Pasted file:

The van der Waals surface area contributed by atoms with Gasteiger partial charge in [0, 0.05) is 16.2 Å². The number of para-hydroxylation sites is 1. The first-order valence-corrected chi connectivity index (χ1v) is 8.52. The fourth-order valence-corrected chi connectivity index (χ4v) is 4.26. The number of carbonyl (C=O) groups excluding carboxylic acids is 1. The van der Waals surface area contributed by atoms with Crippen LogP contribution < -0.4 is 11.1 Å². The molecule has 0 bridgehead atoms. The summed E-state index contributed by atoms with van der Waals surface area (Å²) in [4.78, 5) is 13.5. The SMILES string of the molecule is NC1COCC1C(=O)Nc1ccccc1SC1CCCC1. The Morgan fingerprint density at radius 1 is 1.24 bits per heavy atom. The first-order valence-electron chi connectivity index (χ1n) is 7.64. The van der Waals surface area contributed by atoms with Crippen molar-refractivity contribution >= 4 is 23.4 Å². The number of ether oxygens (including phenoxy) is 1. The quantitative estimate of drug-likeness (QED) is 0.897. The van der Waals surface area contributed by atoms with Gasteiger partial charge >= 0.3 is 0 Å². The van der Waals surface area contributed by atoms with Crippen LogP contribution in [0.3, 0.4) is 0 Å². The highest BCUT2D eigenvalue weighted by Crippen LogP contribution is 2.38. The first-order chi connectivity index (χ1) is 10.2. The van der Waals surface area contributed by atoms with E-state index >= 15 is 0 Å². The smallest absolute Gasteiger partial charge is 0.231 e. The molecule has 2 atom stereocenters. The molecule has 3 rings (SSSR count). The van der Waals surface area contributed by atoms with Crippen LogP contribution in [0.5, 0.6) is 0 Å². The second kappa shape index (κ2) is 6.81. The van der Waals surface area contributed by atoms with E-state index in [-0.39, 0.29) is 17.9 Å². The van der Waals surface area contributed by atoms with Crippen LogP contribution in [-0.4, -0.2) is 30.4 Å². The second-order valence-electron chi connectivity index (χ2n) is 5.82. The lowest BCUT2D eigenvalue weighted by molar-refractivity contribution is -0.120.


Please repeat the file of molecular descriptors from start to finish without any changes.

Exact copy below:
The van der Waals surface area contributed by atoms with Gasteiger partial charge in [0, 0.05) is 16.2 Å². The number of para-hydroxylation sites is 1. The first-order valence-corrected chi connectivity index (χ1v) is 8.52. The fourth-order valence-corrected chi connectivity index (χ4v) is 4.26. The number of carbonyl (C=O) groups excluding carboxylic acids is 1. The van der Waals surface area contributed by atoms with Crippen LogP contribution < -0.4 is 11.1 Å². The molecule has 0 bridgehead atoms. The summed E-state index contributed by atoms with van der Waals surface area (Å²) in [4.78, 5) is 13.5. The SMILES string of the molecule is NC1COCC1C(=O)Nc1ccccc1SC1CCCC1. The Morgan fingerprint density at radius 1 is 1.24 bits per heavy atom. The first-order valence-electron chi connectivity index (χ1n) is 7.64. The van der Waals surface area contributed by atoms with Crippen molar-refractivity contribution >= 4 is 23.4 Å². The number of ether oxygens (including phenoxy) is 1. The quantitative estimate of drug-likeness (QED) is 0.897. The van der Waals surface area contributed by atoms with Gasteiger partial charge >= 0.3 is 0 Å². The van der Waals surface area contributed by atoms with Crippen LogP contribution in [0.3, 0.4) is 0 Å². The highest BCUT2D eigenvalue weighted by Crippen LogP contribution is 2.38. The first-order chi connectivity index (χ1) is 10.2. The van der Waals surface area contributed by atoms with E-state index >= 15 is 0 Å². The smallest absolute Gasteiger partial charge is 0.231 e. The molecule has 2 atom stereocenters. The molecule has 3 rings (SSSR count). The van der Waals surface area contributed by atoms with Crippen LogP contribution in [0.5, 0.6) is 0 Å². The second kappa shape index (κ2) is 6.81. The van der Waals surface area contributed by atoms with E-state index in [-0.39, 0.29) is 17.9 Å². The van der Waals surface area contributed by atoms with Crippen LogP contribution in [-0.4, -0.2) is 30.4 Å². The second-order valence-electron chi connectivity index (χ2n) is 5.82. The lowest BCUT2D eigenvalue weighted by molar-refractivity contribution is -0.120.